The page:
A comprehensive study conducted by The Young Foundation, on behalf of 12 prominent professional membership and regulatory bodies, has revealed persisting challenges faced by professionals in their workplaces.

Titled “Beyond Buzzwords,” the report sheds light on the scepticism surrounding the effectiveness of current equality, diversity, and inclusion (EDI) initiatives, warning that without urgent action, recent progress may unravel.

The research, incorporating feedback from over 7,000 professionals spanning diverse sectors such as accountancy, engineering, law, and public relations, exposed alarming figures.

Nearly three-quarters of respondents (72%) reported encountering ‘discriminatory or exclusionary’ behaviour, with an equally concerning 73 percent experiencing barriers to career progression since the beginning of 2019.

These challenges were exacerbated among individuals with multiple marginalised characteristics.

Higher standards are needed

Lead researcher Alice Bell emphasised the need for greater commitment and higher standards from organisations, stating, “For many years, the professions have shown real commitment in taking action on EDI. Yet we need to drive greater change, with organisations pushing forward higher standards.”

The research pinpointed key concerns, including scepticism regarding the translation of ambitious EDI goals into tangible actions, challenging access routes for individuals from minority backgrounds, and the prevalence of exclusion from informal networks and developmental opportunities.

Despite these challenges, the report highlighted that tailored solutions could make a significant impact. Successful initiatives included normalising flexible working, creating accessible learning resources, implementing targeted development programs, and addressing biases in hiring processes.

To instigate change, the report proposes that professional and regulatory bodies play a pivotal role in raising the bar for accountable, ethical professions concerning EDI. The recommendations encompass various stakeholders, including policymakers, employers, and individual professionals.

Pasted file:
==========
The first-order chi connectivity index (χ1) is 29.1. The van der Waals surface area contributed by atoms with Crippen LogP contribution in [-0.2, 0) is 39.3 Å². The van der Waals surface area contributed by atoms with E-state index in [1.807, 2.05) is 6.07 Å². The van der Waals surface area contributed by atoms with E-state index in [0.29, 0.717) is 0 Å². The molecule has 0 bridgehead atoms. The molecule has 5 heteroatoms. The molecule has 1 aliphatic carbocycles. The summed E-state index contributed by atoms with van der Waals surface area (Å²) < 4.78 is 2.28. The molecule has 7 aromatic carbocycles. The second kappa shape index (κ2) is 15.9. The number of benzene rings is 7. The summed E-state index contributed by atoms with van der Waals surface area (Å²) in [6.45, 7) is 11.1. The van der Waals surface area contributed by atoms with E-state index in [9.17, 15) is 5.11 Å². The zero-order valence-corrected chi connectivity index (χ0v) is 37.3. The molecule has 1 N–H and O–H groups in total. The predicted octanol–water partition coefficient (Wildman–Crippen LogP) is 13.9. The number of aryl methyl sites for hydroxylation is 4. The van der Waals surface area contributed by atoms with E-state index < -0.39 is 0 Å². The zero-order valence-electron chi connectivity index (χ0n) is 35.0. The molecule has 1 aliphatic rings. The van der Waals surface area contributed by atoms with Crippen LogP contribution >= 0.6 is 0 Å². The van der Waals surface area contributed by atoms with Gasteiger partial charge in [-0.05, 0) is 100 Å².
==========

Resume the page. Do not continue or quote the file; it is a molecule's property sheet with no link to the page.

Multi-stakeholder commitments

Helen Goulden OBE, Chief Executive of The Young Foundation, emphasised the need for multi-stakeholder commitments, stating, “Real progress relies on individuals, employers, and policymakers enacting change within their spheres of influence.”

Ann Francke OBE, Chief Executive of the Chartered Management Institute, echoed the sentiment, stressing the urgent need for change. “Inclusion in the workplace isn’t just a trend; it’s essential for organisations to thrive in today’s diverse and interconnected world. The sooner we realise we all stand to benefit, the better,” she said.

The report concludes that achieving systemic change requires concerted efforts from all stakeholders, emphasising the crucial role of professional and regulatory bodies in driving sustained, systems-wide change.





Amelia Brand is the Editor for HRreview, and host of the HR in Review podcast series. With a Master’s degree in Legal and Political Theory, her particular interests within HR include employment law, DE&I, and wellbeing within the workplace. Prior to working with HRreview, Amelia was Sub-Editor of a magazine, and Editor of the Environmental Justice Project at University College London, writing and overseeing articles into UCL’s weekly newsletter. Her previous academic work has focused on philosophy, politics and law, with a special focus on how artificial intelligence will feature in the future.